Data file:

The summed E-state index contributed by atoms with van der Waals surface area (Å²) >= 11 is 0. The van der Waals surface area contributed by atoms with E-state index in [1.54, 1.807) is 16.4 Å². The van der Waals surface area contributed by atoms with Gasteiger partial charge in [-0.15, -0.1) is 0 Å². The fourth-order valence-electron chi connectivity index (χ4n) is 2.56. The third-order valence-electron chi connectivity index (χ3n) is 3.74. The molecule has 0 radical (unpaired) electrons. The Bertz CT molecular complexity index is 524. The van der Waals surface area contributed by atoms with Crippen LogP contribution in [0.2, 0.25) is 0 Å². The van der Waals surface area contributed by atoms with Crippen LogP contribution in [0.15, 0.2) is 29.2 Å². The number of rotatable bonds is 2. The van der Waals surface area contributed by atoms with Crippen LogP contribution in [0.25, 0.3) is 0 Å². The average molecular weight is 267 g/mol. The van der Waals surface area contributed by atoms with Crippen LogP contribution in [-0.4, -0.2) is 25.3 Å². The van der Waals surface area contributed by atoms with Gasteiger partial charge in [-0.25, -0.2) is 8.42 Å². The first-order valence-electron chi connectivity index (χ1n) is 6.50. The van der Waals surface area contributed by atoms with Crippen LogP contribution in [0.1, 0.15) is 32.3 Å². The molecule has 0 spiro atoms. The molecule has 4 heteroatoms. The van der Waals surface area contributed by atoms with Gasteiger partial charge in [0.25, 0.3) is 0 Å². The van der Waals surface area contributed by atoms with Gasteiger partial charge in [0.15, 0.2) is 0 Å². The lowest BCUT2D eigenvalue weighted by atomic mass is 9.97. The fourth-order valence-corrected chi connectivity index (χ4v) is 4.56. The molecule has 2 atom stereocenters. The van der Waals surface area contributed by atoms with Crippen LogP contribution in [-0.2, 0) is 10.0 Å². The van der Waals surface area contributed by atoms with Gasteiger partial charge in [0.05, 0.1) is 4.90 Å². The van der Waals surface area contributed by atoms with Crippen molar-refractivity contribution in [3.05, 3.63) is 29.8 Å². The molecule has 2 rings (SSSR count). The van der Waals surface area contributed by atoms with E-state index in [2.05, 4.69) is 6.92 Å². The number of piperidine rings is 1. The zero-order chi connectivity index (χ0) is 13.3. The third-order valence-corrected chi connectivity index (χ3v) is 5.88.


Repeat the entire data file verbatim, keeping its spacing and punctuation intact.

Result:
The summed E-state index contributed by atoms with van der Waals surface area (Å²) >= 11 is 0. The van der Waals surface area contributed by atoms with E-state index in [1.54, 1.807) is 16.4 Å². The van der Waals surface area contributed by atoms with Gasteiger partial charge in [-0.15, -0.1) is 0 Å². The fourth-order valence-electron chi connectivity index (χ4n) is 2.56. The third-order valence-electron chi connectivity index (χ3n) is 3.74. The molecule has 0 radical (unpaired) electrons. The Bertz CT molecular complexity index is 524. The van der Waals surface area contributed by atoms with Crippen LogP contribution in [0.2, 0.25) is 0 Å². The van der Waals surface area contributed by atoms with Crippen LogP contribution in [0.15, 0.2) is 29.2 Å². The number of rotatable bonds is 2. The van der Waals surface area contributed by atoms with Crippen LogP contribution in [0.25, 0.3) is 0 Å². The average molecular weight is 267 g/mol. The van der Waals surface area contributed by atoms with Crippen LogP contribution in [-0.4, -0.2) is 25.3 Å². The van der Waals surface area contributed by atoms with Gasteiger partial charge in [-0.25, -0.2) is 8.42 Å². The first-order valence-electron chi connectivity index (χ1n) is 6.50. The van der Waals surface area contributed by atoms with Crippen LogP contribution in [0.1, 0.15) is 32.3 Å². The molecule has 0 spiro atoms. The molecule has 4 heteroatoms. The van der Waals surface area contributed by atoms with Gasteiger partial charge in [0.25, 0.3) is 0 Å². The van der Waals surface area contributed by atoms with Gasteiger partial charge in [0.15, 0.2) is 0 Å². The lowest BCUT2D eigenvalue weighted by atomic mass is 9.97. The fourth-order valence-corrected chi connectivity index (χ4v) is 4.56. The molecule has 2 atom stereocenters. The van der Waals surface area contributed by atoms with Crippen LogP contribution in [-0.2, 0) is 10.0 Å². The van der Waals surface area contributed by atoms with Gasteiger partial charge in [0.05, 0.1) is 4.90 Å². The van der Waals surface area contributed by atoms with Crippen molar-refractivity contribution in [3.05, 3.63) is 29.8 Å². The molecule has 2 rings (SSSR count). The van der Waals surface area contributed by atoms with E-state index in [2.05, 4.69) is 6.92 Å². The number of piperidine rings is 1. The zero-order chi connectivity index (χ0) is 13.3. The third-order valence-corrected chi connectivity index (χ3v) is 5.88.